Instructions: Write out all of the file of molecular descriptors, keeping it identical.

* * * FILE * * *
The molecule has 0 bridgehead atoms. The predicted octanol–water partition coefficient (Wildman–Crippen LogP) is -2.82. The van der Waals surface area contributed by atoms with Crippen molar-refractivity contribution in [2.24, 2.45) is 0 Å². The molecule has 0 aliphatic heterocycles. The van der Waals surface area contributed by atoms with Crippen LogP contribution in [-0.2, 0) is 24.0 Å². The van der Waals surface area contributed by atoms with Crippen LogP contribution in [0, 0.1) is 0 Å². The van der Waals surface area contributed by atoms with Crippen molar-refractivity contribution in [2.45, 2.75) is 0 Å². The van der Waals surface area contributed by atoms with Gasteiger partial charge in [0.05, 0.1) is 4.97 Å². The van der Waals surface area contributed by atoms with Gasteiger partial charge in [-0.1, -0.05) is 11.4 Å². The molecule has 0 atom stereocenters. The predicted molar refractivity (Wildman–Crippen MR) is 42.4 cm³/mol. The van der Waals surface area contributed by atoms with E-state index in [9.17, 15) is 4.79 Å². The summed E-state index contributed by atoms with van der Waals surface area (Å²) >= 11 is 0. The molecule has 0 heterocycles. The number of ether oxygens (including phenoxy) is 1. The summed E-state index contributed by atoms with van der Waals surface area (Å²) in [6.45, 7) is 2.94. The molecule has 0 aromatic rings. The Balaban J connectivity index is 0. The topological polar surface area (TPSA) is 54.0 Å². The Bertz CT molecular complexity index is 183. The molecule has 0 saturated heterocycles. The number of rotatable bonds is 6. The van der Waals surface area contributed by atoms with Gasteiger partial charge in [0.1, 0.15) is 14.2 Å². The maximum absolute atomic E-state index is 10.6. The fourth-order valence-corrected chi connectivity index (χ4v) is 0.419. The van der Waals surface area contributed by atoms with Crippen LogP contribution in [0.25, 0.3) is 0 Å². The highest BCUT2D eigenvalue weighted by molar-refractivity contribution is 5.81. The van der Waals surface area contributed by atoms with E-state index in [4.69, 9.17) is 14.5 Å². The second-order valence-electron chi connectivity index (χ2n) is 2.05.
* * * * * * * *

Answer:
The molecule has 0 bridgehead atoms. The predicted octanol–water partition coefficient (Wildman–Crippen LogP) is -2.82. The van der Waals surface area contributed by atoms with Crippen molar-refractivity contribution in [2.24, 2.45) is 0 Å². The molecule has 0 aliphatic heterocycles. The van der Waals surface area contributed by atoms with Crippen LogP contribution in [-0.2, 0) is 24.0 Å². The van der Waals surface area contributed by atoms with Crippen LogP contribution in [0, 0.1) is 0 Å². The van der Waals surface area contributed by atoms with Crippen molar-refractivity contribution in [2.45, 2.75) is 0 Å². The van der Waals surface area contributed by atoms with Gasteiger partial charge in [0.05, 0.1) is 4.97 Å². The van der Waals surface area contributed by atoms with Gasteiger partial charge in [-0.1, -0.05) is 11.4 Å². The molecule has 0 atom stereocenters. The predicted molar refractivity (Wildman–Crippen MR) is 42.4 cm³/mol. The van der Waals surface area contributed by atoms with E-state index in [9.17, 15) is 4.79 Å². The summed E-state index contributed by atoms with van der Waals surface area (Å²) >= 11 is 0. The molecule has 0 heterocycles. The number of ether oxygens (including phenoxy) is 1. The summed E-state index contributed by atoms with van der Waals surface area (Å²) in [6.45, 7) is 2.94. The molecule has 0 aromatic rings. The Balaban J connectivity index is 0. The topological polar surface area (TPSA) is 54.0 Å². The Bertz CT molecular complexity index is 183. The molecule has 0 saturated heterocycles. The number of rotatable bonds is 6. The van der Waals surface area contributed by atoms with Gasteiger partial charge in [0.1, 0.15) is 14.2 Å². The maximum absolute atomic E-state index is 10.6. The fourth-order valence-corrected chi connectivity index (χ4v) is 0.419. The van der Waals surface area contributed by atoms with Crippen LogP contribution in [0.25, 0.3) is 0 Å². The highest BCUT2D eigenvalue weighted by molar-refractivity contribution is 5.81. The van der Waals surface area contributed by atoms with E-state index in [4.69, 9.17) is 14.5 Å². The second-order valence-electron chi connectivity index (χ2n) is 2.05.